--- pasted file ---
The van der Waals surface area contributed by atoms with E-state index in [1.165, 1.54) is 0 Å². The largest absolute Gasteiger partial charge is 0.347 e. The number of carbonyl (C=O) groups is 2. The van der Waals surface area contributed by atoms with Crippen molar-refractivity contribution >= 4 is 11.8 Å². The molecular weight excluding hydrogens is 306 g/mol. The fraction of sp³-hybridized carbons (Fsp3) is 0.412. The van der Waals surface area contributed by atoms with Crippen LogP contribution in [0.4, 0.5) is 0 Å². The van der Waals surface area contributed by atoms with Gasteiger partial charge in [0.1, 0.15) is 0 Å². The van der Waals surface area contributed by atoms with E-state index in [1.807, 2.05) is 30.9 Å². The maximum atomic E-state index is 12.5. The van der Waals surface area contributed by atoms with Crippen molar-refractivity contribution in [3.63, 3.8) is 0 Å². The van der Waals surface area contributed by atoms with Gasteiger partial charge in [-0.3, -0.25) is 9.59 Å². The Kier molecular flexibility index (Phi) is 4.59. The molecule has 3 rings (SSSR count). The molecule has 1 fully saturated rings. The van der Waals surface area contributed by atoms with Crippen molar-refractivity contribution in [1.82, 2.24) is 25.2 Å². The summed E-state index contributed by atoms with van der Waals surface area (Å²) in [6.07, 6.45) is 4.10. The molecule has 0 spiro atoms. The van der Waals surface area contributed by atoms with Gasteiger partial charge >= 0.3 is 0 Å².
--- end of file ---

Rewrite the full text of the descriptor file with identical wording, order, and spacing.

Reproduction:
The van der Waals surface area contributed by atoms with E-state index in [1.165, 1.54) is 0 Å². The largest absolute Gasteiger partial charge is 0.347 e. The number of carbonyl (C=O) groups is 2. The van der Waals surface area contributed by atoms with Crippen molar-refractivity contribution >= 4 is 11.8 Å². The molecular weight excluding hydrogens is 306 g/mol. The fraction of sp³-hybridized carbons (Fsp3) is 0.412. The van der Waals surface area contributed by atoms with Crippen LogP contribution in [0.4, 0.5) is 0 Å². The van der Waals surface area contributed by atoms with Gasteiger partial charge in [0.1, 0.15) is 0 Å². The van der Waals surface area contributed by atoms with E-state index in [1.807, 2.05) is 30.9 Å². The maximum atomic E-state index is 12.5. The van der Waals surface area contributed by atoms with Crippen molar-refractivity contribution in [3.63, 3.8) is 0 Å². The van der Waals surface area contributed by atoms with Gasteiger partial charge in [-0.3, -0.25) is 9.59 Å². The Kier molecular flexibility index (Phi) is 4.59. The molecule has 3 rings (SSSR count). The molecule has 1 fully saturated rings. The van der Waals surface area contributed by atoms with Crippen molar-refractivity contribution in [1.82, 2.24) is 25.2 Å². The summed E-state index contributed by atoms with van der Waals surface area (Å²) in [6.07, 6.45) is 4.10. The molecule has 0 spiro atoms. The van der Waals surface area contributed by atoms with Gasteiger partial charge >= 0.3 is 0 Å².